Japan drug case isn't Ness Wadia's first brush with law, controversy

Ness Wadia | File photo: PTI
Ness Wadia, 47, the eldest son of Wadia group chairman, Nusli Wadia, is no stranger to controversy. In the latest controversy to hit the scion of the Wadia family, the Hokkaido station of Japan’s NHK reported that Customs officials in Japan arrested Wadia in early March after a search revealed that he was carrying cannabis – a banned substance -- to Japan. Ness, who was in Japan for skiing, was detained and the Sapporo District Court later handed him a two-year prison sentence for drug possession, which was suspended for five years.

"Ness is now back in India. The judgement is clear. It is a suspended sentence. Hence it will not impact Ness Wadia in the discharge of any of his responsibilities and he will continue to play the role that he has done hitherto, both within the Group and outside," said a Wadia group spokesperson.

The story was first reported by Financial Times.

Ness, who owns stake in Punjab Kings XI cricket team, made headline in 2014 when actor Preity Zinta complained to Mumbai Police and later to Bombay High Court against Ness Wadia saying he attacked her just before a IPL match in June 2014. The fight between the former couple started over seats at the Wankhede Stadium in Mumbai which were occupied by Zinta and her friends while Ness and his mother Maureen, who arrived late, were not offered seats reserved for the Kings XI team.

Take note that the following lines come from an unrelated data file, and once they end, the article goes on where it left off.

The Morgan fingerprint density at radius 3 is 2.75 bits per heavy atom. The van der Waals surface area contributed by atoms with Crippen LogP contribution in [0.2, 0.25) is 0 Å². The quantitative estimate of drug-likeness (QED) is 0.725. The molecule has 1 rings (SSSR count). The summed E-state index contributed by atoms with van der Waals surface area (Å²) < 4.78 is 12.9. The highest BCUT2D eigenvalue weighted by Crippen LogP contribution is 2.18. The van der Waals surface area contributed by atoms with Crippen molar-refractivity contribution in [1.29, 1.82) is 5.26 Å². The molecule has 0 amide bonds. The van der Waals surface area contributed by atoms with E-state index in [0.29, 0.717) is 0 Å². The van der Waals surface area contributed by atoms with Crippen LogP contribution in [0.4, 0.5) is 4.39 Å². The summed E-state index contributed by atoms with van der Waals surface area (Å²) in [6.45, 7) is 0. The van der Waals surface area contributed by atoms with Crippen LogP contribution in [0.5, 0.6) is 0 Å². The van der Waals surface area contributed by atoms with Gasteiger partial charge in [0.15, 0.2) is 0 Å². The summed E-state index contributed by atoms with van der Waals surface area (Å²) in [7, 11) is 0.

The matter was later settled out of court and the court dismissed the case in October last year.

Though Ness, who loves high-end cars, is on the board of all Wadia group companies including biscuit maker, Britannia and Bombay Dyeing, his father put him in charge of Bombay Burmah Trading Corp Ltd as its managing director.  He is also looking after the charity initiatives of the group.

On Tuesday, the stocks of Wadia group companies, including Bombay Dyeing and Bombay Burmah, declined after the media reported Wadia’s arrest.  Bombay Burmah was trading 3.5 per cent down while Bombay Dyeing stock was down 11 per cent in the afternoon trades. “This is a knee jerk reaction of the stock markets as Ness is not looking after day-to-day management of any key company,” said a market analyst.  “Almost all Wadia group companies are professionally run and its Jeh Wadia, the younger son of the billionaire group patriarch, Nusli Wadia, who is more hands on in the management of the company," say insiders.

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